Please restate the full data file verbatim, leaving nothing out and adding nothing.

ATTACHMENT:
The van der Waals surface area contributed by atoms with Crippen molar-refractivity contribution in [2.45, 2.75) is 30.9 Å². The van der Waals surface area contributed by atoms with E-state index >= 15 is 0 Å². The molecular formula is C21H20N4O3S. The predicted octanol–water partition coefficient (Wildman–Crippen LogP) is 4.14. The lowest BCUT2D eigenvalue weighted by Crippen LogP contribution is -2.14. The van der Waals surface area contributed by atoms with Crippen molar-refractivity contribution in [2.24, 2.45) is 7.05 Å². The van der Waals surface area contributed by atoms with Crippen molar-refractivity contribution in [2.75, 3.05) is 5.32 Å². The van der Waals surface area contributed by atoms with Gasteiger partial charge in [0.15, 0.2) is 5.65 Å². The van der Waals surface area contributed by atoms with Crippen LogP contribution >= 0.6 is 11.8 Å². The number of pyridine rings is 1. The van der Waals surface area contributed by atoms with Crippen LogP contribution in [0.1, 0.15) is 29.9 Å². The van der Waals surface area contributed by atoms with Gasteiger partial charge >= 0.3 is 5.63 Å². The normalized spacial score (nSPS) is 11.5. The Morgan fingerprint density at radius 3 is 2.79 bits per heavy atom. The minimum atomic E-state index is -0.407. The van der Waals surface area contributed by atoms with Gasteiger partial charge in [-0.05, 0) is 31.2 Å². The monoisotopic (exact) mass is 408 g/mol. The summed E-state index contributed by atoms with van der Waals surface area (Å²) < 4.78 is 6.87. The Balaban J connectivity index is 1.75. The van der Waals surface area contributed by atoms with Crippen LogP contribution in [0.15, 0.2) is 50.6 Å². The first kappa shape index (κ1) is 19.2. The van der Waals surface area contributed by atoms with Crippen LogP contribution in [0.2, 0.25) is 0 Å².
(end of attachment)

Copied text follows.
The van der Waals surface area contributed by atoms with Crippen molar-refractivity contribution in [2.45, 2.75) is 30.9 Å². The van der Waals surface area contributed by atoms with E-state index >= 15 is 0 Å². The molecular formula is C21H20N4O3S. The predicted octanol–water partition coefficient (Wildman–Crippen LogP) is 4.14. The lowest BCUT2D eigenvalue weighted by Crippen LogP contribution is -2.14. The van der Waals surface area contributed by atoms with Crippen molar-refractivity contribution in [2.24, 2.45) is 7.05 Å². The van der Waals surface area contributed by atoms with Crippen molar-refractivity contribution in [2.75, 3.05) is 5.32 Å². The van der Waals surface area contributed by atoms with Gasteiger partial charge in [0.15, 0.2) is 5.65 Å². The van der Waals surface area contributed by atoms with Crippen LogP contribution >= 0.6 is 11.8 Å². The number of pyridine rings is 1. The van der Waals surface area contributed by atoms with Crippen LogP contribution in [0.1, 0.15) is 29.9 Å². The van der Waals surface area contributed by atoms with Gasteiger partial charge >= 0.3 is 5.63 Å². The normalized spacial score (nSPS) is 11.5. The Morgan fingerprint density at radius 3 is 2.79 bits per heavy atom. The minimum atomic E-state index is -0.407. The van der Waals surface area contributed by atoms with Gasteiger partial charge in [-0.05, 0) is 31.2 Å². The monoisotopic (exact) mass is 408 g/mol. The summed E-state index contributed by atoms with van der Waals surface area (Å²) < 4.78 is 6.87. The Balaban J connectivity index is 1.75. The van der Waals surface area contributed by atoms with Crippen LogP contribution in [0.15, 0.2) is 50.6 Å². The first kappa shape index (κ1) is 19.2. The van der Waals surface area contributed by atoms with Crippen LogP contribution in [0.2, 0.25) is 0 Å².